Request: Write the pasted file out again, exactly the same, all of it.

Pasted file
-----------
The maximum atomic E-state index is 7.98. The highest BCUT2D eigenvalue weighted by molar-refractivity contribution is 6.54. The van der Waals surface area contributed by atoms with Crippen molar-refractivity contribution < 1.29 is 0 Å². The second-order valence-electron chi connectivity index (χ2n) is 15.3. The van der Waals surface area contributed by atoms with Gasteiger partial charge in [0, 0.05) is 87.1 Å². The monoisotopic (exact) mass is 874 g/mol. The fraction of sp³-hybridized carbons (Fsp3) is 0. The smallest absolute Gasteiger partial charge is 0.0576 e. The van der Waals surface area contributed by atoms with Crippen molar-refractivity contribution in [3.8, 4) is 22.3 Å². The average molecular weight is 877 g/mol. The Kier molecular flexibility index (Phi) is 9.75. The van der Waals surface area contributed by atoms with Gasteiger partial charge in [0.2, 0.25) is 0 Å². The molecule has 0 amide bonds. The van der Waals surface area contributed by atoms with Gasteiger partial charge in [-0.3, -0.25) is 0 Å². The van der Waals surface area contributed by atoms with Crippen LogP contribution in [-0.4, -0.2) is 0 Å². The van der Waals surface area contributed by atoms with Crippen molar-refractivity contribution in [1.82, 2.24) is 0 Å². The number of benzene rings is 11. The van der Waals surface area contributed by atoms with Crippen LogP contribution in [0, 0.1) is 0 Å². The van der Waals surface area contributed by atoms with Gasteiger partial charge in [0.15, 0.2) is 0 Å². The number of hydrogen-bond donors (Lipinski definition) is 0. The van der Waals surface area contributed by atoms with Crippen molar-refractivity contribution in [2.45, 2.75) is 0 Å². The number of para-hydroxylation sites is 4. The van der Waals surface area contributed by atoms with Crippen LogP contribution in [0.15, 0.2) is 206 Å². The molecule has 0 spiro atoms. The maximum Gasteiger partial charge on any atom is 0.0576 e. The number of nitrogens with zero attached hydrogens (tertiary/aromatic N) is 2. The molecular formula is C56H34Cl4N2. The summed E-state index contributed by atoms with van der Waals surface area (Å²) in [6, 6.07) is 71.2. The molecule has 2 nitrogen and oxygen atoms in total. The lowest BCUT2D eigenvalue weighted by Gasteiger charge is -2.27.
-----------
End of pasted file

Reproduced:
The maximum atomic E-state index is 7.98. The highest BCUT2D eigenvalue weighted by molar-refractivity contribution is 6.54. The van der Waals surface area contributed by atoms with Crippen molar-refractivity contribution < 1.29 is 0 Å². The second-order valence-electron chi connectivity index (χ2n) is 15.3. The van der Waals surface area contributed by atoms with Gasteiger partial charge in [0, 0.05) is 87.1 Å². The monoisotopic (exact) mass is 874 g/mol. The fraction of sp³-hybridized carbons (Fsp3) is 0. The smallest absolute Gasteiger partial charge is 0.0576 e. The van der Waals surface area contributed by atoms with Crippen molar-refractivity contribution in [3.8, 4) is 22.3 Å². The average molecular weight is 877 g/mol. The Kier molecular flexibility index (Phi) is 9.75. The van der Waals surface area contributed by atoms with Gasteiger partial charge in [0.2, 0.25) is 0 Å². The molecule has 0 amide bonds. The van der Waals surface area contributed by atoms with Gasteiger partial charge in [-0.3, -0.25) is 0 Å². The van der Waals surface area contributed by atoms with Crippen LogP contribution in [-0.4, -0.2) is 0 Å². The van der Waals surface area contributed by atoms with Crippen molar-refractivity contribution in [1.82, 2.24) is 0 Å². The number of benzene rings is 11. The van der Waals surface area contributed by atoms with Crippen LogP contribution in [0, 0.1) is 0 Å². The van der Waals surface area contributed by atoms with Gasteiger partial charge in [0.15, 0.2) is 0 Å². The number of hydrogen-bond donors (Lipinski definition) is 0. The van der Waals surface area contributed by atoms with Crippen molar-refractivity contribution in [2.45, 2.75) is 0 Å². The number of para-hydroxylation sites is 4. The van der Waals surface area contributed by atoms with Crippen LogP contribution in [0.15, 0.2) is 206 Å². The molecule has 0 spiro atoms. The maximum Gasteiger partial charge on any atom is 0.0576 e. The number of nitrogens with zero attached hydrogens (tertiary/aromatic N) is 2. The molecular formula is C56H34Cl4N2. The summed E-state index contributed by atoms with van der Waals surface area (Å²) in [6, 6.07) is 71.2. The molecule has 2 nitrogen and oxygen atoms in total. The lowest BCUT2D eigenvalue weighted by Gasteiger charge is -2.27.